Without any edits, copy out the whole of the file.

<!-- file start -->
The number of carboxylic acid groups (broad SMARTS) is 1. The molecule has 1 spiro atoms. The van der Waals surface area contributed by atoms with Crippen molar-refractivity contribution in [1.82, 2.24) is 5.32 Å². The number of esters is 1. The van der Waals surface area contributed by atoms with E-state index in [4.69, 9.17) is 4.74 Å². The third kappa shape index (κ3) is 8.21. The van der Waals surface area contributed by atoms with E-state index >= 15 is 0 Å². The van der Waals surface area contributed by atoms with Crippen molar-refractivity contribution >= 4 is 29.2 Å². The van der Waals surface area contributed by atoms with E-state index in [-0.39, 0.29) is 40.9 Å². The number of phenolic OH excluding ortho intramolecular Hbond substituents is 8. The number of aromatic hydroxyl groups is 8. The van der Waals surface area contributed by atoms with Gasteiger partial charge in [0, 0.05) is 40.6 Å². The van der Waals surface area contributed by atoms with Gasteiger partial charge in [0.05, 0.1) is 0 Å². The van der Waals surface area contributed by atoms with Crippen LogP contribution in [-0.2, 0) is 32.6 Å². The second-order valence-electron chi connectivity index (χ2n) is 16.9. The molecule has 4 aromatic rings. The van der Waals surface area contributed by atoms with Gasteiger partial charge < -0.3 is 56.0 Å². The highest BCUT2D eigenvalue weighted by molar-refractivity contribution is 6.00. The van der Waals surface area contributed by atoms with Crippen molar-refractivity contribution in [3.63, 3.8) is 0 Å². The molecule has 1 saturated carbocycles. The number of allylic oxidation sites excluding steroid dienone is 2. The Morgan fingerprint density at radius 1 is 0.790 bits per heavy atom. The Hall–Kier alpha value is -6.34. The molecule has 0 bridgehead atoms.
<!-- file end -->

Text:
The number of carboxylic acid groups (broad SMARTS) is 1. The molecule has 1 spiro atoms. The van der Waals surface area contributed by atoms with Crippen molar-refractivity contribution in [1.82, 2.24) is 5.32 Å². The number of esters is 1. The van der Waals surface area contributed by atoms with E-state index in [4.69, 9.17) is 4.74 Å². The third kappa shape index (κ3) is 8.21. The van der Waals surface area contributed by atoms with E-state index >= 15 is 0 Å². The van der Waals surface area contributed by atoms with Crippen molar-refractivity contribution >= 4 is 29.2 Å². The van der Waals surface area contributed by atoms with E-state index in [-0.39, 0.29) is 40.9 Å². The number of phenolic OH excluding ortho intramolecular Hbond substituents is 8. The number of aromatic hydroxyl groups is 8. The van der Waals surface area contributed by atoms with Gasteiger partial charge in [0, 0.05) is 40.6 Å². The van der Waals surface area contributed by atoms with Gasteiger partial charge in [0.05, 0.1) is 0 Å². The van der Waals surface area contributed by atoms with Crippen LogP contribution in [-0.2, 0) is 32.6 Å². The second-order valence-electron chi connectivity index (χ2n) is 16.9. The molecule has 4 aromatic rings. The van der Waals surface area contributed by atoms with Gasteiger partial charge < -0.3 is 56.0 Å². The highest BCUT2D eigenvalue weighted by molar-refractivity contribution is 6.00. The van der Waals surface area contributed by atoms with Crippen molar-refractivity contribution in [3.63, 3.8) is 0 Å². The molecule has 1 saturated carbocycles. The number of allylic oxidation sites excluding steroid dienone is 2. The Morgan fingerprint density at radius 1 is 0.790 bits per heavy atom. The Hall–Kier alpha value is -6.34. The molecule has 0 bridgehead atoms.